If you have ever suffered with motion sickness, you’ll be familiar with that queasy feeling in your stomach, the dizziness, and the vomiting – it can be very unpleasant to experience!
Usually, our sense of balance is determined by sensory information passed to the brain via our skin, muscles, eyes, and by the fluid found in cavities inside our ears. As we move around, stand up, sit down, lie down etc., these changes are detected by sensors and transmitted to the brain. The brain then interprets these signals and makes sense of our direction and position, which in turn allows us to feel balanced.
It’s not exactly clear what causes motion sickness, although there is a tendency for it to run in families, which suggests a genetic predisposition. Many experts believe that travelling in a vehicle – particularly one that experiences extreme movements, such as the up-and-down of a boat on rough seas, or a plane in turbulence – can, in some people, create confusion among all the signals being received from our sensory organs. In other words, the ears, eyes, muscles and skin all give conflicting information to the brain, and it doesn’t know how to interpret these, so it gets confused and makes you feel ill instead!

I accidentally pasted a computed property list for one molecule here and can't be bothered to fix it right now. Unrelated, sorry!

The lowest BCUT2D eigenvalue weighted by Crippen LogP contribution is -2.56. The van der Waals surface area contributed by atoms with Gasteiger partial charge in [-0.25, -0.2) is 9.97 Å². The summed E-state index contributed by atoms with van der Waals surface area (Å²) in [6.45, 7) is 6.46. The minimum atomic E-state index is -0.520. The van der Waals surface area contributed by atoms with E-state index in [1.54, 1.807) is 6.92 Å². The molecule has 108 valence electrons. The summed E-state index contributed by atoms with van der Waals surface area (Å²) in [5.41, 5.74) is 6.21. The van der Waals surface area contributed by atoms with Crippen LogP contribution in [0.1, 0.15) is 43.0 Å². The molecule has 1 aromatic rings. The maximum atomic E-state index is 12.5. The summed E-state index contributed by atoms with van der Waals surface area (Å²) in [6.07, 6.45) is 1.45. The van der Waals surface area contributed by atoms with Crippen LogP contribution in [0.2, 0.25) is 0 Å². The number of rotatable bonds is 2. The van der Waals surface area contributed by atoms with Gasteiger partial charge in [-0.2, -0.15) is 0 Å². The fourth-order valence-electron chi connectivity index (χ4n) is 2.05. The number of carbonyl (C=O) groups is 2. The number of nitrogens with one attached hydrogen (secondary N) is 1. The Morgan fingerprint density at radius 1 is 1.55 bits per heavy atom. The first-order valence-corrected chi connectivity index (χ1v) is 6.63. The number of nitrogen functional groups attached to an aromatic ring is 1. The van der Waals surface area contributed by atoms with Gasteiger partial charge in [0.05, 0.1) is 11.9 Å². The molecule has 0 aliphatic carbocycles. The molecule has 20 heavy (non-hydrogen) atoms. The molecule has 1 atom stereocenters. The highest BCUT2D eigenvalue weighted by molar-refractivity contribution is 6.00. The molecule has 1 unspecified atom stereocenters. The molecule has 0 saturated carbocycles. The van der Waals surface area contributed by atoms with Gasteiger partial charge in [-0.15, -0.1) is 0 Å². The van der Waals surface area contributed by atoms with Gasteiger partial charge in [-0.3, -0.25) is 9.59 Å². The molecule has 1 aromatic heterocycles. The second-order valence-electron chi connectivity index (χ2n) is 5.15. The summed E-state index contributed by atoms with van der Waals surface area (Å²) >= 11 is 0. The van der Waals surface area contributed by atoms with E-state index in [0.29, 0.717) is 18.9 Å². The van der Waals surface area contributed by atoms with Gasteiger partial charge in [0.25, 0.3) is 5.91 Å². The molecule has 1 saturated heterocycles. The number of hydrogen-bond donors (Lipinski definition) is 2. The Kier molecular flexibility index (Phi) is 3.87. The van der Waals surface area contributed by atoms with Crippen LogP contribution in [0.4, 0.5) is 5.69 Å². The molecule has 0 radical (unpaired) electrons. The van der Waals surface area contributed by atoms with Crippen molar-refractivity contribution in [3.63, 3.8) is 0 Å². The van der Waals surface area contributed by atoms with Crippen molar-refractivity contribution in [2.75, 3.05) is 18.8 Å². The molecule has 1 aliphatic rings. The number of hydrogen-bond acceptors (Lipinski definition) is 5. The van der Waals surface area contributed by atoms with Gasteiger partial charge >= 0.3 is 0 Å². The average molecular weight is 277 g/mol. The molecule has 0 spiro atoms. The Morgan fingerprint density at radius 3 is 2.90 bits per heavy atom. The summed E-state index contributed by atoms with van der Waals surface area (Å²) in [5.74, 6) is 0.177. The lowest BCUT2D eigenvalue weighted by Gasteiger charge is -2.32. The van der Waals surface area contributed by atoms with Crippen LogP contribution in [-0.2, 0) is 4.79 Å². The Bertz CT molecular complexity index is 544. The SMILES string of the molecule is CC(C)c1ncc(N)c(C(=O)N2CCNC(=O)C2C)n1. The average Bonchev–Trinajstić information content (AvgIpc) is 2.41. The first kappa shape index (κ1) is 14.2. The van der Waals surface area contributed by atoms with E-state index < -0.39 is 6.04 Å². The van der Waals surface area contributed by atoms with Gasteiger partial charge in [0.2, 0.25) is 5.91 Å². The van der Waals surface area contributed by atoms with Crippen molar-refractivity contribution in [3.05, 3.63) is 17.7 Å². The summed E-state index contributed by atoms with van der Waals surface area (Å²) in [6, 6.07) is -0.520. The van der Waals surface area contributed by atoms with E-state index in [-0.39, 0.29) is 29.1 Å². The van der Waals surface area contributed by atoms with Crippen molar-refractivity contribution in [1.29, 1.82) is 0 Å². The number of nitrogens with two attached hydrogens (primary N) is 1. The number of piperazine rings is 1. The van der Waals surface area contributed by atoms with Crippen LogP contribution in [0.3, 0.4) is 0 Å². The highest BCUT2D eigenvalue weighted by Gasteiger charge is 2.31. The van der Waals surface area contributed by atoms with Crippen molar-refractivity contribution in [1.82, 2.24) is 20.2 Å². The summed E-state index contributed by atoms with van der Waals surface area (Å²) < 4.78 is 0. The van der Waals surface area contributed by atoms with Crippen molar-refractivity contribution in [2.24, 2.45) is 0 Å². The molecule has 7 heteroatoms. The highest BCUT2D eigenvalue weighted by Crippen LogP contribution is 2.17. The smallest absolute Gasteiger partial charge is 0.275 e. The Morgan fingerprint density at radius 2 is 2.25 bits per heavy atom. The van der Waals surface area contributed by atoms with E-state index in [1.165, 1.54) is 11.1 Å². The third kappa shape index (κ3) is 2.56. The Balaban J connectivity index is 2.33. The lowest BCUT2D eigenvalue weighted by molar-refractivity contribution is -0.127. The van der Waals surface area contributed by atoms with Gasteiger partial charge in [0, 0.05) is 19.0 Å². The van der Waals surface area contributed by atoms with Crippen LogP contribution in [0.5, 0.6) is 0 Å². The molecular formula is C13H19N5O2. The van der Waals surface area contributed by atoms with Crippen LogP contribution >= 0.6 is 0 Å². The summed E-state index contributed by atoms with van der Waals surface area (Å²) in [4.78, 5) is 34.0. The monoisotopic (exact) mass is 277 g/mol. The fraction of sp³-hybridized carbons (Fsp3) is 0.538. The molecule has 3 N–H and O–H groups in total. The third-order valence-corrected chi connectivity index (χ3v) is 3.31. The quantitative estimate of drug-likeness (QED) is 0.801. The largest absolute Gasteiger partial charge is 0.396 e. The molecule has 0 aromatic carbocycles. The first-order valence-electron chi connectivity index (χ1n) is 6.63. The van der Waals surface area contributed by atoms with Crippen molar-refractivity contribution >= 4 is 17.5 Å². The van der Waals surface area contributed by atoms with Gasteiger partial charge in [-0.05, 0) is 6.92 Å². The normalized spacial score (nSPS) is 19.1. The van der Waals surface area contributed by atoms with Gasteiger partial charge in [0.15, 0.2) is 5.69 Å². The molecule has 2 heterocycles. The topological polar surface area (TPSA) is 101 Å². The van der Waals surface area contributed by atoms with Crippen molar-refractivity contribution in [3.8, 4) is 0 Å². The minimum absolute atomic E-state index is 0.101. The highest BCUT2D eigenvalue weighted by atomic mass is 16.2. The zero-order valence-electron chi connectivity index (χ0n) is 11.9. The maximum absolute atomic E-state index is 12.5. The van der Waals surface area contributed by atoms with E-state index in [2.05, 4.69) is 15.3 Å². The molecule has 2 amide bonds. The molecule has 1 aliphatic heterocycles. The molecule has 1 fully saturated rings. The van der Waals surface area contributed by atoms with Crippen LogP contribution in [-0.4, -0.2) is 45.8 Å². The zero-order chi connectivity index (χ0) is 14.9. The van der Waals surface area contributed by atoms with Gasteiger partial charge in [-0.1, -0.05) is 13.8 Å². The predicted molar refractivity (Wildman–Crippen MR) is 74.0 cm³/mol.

Here are some of the simplest ways to prevent motion sickness – got to be worth a try!
1. Choose your seat carefully
Many people find that they feel ill when sitting with their back to the direction of motion. When travelling on a train, bus or other mode of transport where you can choose your seating direction, try facing forwards. Another tip is to choose the least bumpy seat – seats at the back or on the top deck are most likely to sway and bounce, so sit near the front instead. Avoid seats located above the wheel arch too, and if you can possibly avoid standing, do so.
2. Focus on a fixed or stable point
Travelling by boat, when the waves around you are tossing and turning, your brain may have a hard time figuring out what is ‘level’. Looking at and concentrating on the horizon – which is always still – can therefore help your brain to make sense of your position and stop you feeling sick. On the road, look at a fixed point in the distance, such as a tree or a tall building. For road vehicles, try offering to drive rather than being a passenger – often, you will be so busy concentrating on the road ahead that you won’t experience any motion sickness.
3. Prepare your stomach
This may take a little trial and error, as every motion sickness sufferer is different, but some people find that eating, or not eating before a journey helps to keep motion sickness at bay. Avoiding alcohol may also help – as well as drunkenness adding to your brain’s state of confusion, alcohol can irritate your stomach and make you more likely to vomit in motion.
If all else fails, there are over the counter remedies that you can take to prevent motion sickness, although as with any medication, make sure you obtain the advice of a medical professional or pharmacist.